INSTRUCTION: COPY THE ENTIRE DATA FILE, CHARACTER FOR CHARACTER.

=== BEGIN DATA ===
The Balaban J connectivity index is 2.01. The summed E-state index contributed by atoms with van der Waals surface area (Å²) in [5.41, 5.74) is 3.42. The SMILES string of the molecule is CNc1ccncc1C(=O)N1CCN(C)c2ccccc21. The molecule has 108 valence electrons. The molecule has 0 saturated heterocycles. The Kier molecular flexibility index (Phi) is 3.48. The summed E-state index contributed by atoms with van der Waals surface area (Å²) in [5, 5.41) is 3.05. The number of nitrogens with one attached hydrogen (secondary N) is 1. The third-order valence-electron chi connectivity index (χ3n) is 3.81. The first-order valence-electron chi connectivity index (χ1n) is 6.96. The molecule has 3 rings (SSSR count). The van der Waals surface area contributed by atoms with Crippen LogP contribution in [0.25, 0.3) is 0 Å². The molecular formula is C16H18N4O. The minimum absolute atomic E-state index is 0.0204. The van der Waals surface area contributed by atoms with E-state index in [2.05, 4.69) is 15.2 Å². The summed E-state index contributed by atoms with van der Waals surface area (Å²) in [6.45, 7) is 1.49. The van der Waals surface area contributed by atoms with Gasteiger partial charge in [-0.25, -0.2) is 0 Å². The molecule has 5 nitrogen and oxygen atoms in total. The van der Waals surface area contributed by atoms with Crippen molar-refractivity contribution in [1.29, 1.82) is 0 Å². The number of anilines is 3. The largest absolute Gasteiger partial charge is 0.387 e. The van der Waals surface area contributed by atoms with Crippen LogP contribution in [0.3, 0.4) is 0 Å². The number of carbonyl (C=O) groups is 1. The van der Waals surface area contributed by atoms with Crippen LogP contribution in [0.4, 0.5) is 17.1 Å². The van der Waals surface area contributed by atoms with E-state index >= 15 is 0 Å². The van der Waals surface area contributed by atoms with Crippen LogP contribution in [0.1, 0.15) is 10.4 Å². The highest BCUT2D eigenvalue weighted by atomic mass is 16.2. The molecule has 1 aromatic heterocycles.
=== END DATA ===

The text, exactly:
The Balaban J connectivity index is 2.01. The summed E-state index contributed by atoms with van der Waals surface area (Å²) in [5.41, 5.74) is 3.42. The SMILES string of the molecule is CNc1ccncc1C(=O)N1CCN(C)c2ccccc21. The molecule has 108 valence electrons. The molecule has 0 saturated heterocycles. The Kier molecular flexibility index (Phi) is 3.48. The summed E-state index contributed by atoms with van der Waals surface area (Å²) in [5, 5.41) is 3.05. The number of nitrogens with one attached hydrogen (secondary N) is 1. The third-order valence-electron chi connectivity index (χ3n) is 3.81. The first-order valence-electron chi connectivity index (χ1n) is 6.96. The molecule has 3 rings (SSSR count). The van der Waals surface area contributed by atoms with Crippen LogP contribution in [0.25, 0.3) is 0 Å². The molecular formula is C16H18N4O. The minimum absolute atomic E-state index is 0.0204. The van der Waals surface area contributed by atoms with E-state index in [2.05, 4.69) is 15.2 Å². The summed E-state index contributed by atoms with van der Waals surface area (Å²) in [6.45, 7) is 1.49. The van der Waals surface area contributed by atoms with Gasteiger partial charge in [-0.25, -0.2) is 0 Å². The molecule has 5 nitrogen and oxygen atoms in total. The van der Waals surface area contributed by atoms with Crippen molar-refractivity contribution in [1.29, 1.82) is 0 Å². The number of anilines is 3. The largest absolute Gasteiger partial charge is 0.387 e. The van der Waals surface area contributed by atoms with Crippen LogP contribution in [0.3, 0.4) is 0 Å². The number of carbonyl (C=O) groups is 1. The van der Waals surface area contributed by atoms with Crippen LogP contribution in [0.4, 0.5) is 17.1 Å². The van der Waals surface area contributed by atoms with E-state index >= 15 is 0 Å². The van der Waals surface area contributed by atoms with Crippen LogP contribution in [0.1, 0.15) is 10.4 Å². The highest BCUT2D eigenvalue weighted by atomic mass is 16.2. The molecule has 1 aromatic heterocycles.